Trilogy considered the English case of Singapore Airlines Ltd v Buck Consultants Ltd  EWCA Civ 1542 which involved a dispute over the construction of the terms of a pension scheme in the context of a negligence action by Singapore Airlines, the scheme employer, against Buck Consultants. In this case, Buck drafted the terms of the scheme; and was appointed by the court to represent the members of the scheme in order to resolve, as a preliminary issue, the correct construction as to the drafting of the scheme. Whilst Buck appeared to have been acting in a neutral capacity in their representation of the members, the findings of the court on this preliminary issue would have had an impact on the negligence action. The court therefore decided that Buck was acting in a dual capacity in proceedings; ostensibly on behalf of members, but with a second element of self-interest. Buck Consultants were therefore ordered to bear their own costs.
In the Matter of the Dunlop Settlement  JRC 123
The recent case of Dunlop provides welcome guidance as to the Jersey court's stance on the distinction between a neutral and an adverse position. In this case, a beneficiary of a trust was awarded her costs on an indemnity basis on the grounds that she had been convened in the context of a neutral application relating to the administration of the trust.
The Royal Court held that although the beneficiary had a direct financial interest in the outcome of the litigation, this was not enough to constitute an adversarial stance. The Jersey court highlighted that it 'will often, and probably usually, be the case that a beneficiary convened to an application by trustees will put forward a stance which he considers will be to his benefit. That is entirely natural and indeed it is one of the purposes of convening the beneficiaries in the first place'. The fact that a beneficiary may stand to gain personal benefit from being convened does not therefore mean they are taking an adversarial stance, and in reality this is the usual position.
In this way, the Jersey court reconciled the decisions of Trilogy and Singapore Airlines and reasserted the position as set out in the case of Buckton v Buckton  2 Ch 406. Buckton is the starting point in relation to the costs of trustees/beneficiaries in trust applications and provided for three main categories:
- In an application by a trustee in relation to a question over the administration of the trust or to ascertain the interests of beneficiaries, costs would be paid out of the estate.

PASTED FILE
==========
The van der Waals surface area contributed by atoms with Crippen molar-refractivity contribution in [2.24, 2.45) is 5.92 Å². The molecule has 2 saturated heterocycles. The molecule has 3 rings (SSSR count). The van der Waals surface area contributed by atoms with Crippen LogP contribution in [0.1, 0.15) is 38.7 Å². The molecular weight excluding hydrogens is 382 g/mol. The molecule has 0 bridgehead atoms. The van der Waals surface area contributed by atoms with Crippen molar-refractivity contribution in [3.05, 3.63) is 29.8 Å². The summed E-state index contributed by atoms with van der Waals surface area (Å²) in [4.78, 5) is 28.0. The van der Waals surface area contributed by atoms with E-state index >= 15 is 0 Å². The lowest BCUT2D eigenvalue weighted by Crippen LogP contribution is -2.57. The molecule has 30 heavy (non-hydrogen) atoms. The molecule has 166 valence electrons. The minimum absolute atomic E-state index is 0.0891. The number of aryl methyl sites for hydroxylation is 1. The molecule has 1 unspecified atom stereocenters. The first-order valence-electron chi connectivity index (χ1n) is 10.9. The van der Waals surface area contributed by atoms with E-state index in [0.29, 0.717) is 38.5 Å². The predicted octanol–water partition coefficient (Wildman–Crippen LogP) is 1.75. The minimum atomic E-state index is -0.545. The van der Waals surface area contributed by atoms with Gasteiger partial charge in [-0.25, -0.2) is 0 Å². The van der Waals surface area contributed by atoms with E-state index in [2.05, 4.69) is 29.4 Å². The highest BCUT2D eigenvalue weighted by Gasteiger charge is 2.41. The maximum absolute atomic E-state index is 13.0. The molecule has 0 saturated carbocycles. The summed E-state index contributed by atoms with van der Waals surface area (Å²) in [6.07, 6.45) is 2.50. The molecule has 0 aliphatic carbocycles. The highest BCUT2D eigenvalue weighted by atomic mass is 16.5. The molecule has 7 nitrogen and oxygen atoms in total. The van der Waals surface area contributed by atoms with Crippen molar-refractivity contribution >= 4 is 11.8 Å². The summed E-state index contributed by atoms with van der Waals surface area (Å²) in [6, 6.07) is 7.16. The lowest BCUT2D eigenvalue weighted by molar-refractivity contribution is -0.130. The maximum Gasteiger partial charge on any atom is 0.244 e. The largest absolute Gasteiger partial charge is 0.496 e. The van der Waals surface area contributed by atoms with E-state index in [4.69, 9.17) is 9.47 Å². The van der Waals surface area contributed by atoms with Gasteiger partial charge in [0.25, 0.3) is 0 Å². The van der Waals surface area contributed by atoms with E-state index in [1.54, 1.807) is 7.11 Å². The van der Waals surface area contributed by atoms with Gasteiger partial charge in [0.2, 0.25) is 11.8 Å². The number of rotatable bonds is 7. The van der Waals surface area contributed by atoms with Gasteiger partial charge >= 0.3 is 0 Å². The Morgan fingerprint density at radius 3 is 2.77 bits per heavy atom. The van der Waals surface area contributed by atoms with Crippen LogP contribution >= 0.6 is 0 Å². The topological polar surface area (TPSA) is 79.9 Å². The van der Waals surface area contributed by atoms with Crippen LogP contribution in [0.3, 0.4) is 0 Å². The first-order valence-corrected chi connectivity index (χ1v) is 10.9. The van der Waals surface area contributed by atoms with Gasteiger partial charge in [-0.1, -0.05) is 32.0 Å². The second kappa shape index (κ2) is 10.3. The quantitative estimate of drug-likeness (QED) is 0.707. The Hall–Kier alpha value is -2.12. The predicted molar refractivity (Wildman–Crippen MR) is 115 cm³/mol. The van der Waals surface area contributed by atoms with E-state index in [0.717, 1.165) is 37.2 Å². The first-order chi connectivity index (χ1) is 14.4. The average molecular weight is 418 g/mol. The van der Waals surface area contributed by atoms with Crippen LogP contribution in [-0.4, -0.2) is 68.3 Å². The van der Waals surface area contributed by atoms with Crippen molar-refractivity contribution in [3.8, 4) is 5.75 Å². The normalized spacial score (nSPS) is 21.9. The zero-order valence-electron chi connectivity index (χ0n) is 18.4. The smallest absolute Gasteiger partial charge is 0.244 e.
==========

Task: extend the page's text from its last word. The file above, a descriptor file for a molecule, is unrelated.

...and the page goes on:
- In an application for the same purpose as above, but made by the beneficiaries rather than the trustee for reasons of convenience or similar, again costs would be paid out of the estate.
- In an application by a beneficiary who makes a claim adverse to other beneficiaries, where the court is essentially determining rights between adverse litigants, the unsuccessful party bears the cost.
The Jersey court in Dunlop stressed that an application would not be taken outside of category 2 of the Buckton categories merely because a beneficiary had a financial interest in the outcome of the point in issue before the court. Although something similar occurred in Singapore Airlines, the facts of that case were unusual, and the defendant was still ultimately engaged in adverse litigation despite that not being the reason for their involvement at the preliminary stage.
A further point that was addressed in Dunlop was that whilst the beneficiary was entitled to costs on an indemnity basis in this instance, she could be deprived of these to the extent that she had acted unreasonably in the proceedings (which the court did in fact find she had done in the Dunlop case and reduced her entitlement by 50%).
It is well established in Jersey under statute, case law and the inherent jurisdiction of the court that a neutral trustee shall be entitled to a reimbursement from the trust fund of his costs or expenses reasonably incurred. Beneficiaries have the right to challenge such costs recovery in appropriate circumstances; but will have a high burden to prove that trustees have indeed incurred their costs and expenses unreasonably.
Trilogy has served to clarify that a convened party may also be entitled to a recovery of their costs from the trust fund when convened to an application for the benefit of the trust, but this will at best be on the indemnity basis, and is likely to be only in the case of first instance applications and successful appeals. This case also demonstrates the fine distinction between parties taking an adverse position (ie acting for their own advantage) and a party acting for the proper administration of the trust. Dunlop has now clarified this to some extent, and it seems that in the case of beneficiaries at least, the possibility of personal gain is not enough to constitute an adverse position such that they would be liable for their costs if they were the unsuccessful party. How the court would address this in the case of a trustee or other convened party who stood to receive some personal gain is not yet clear.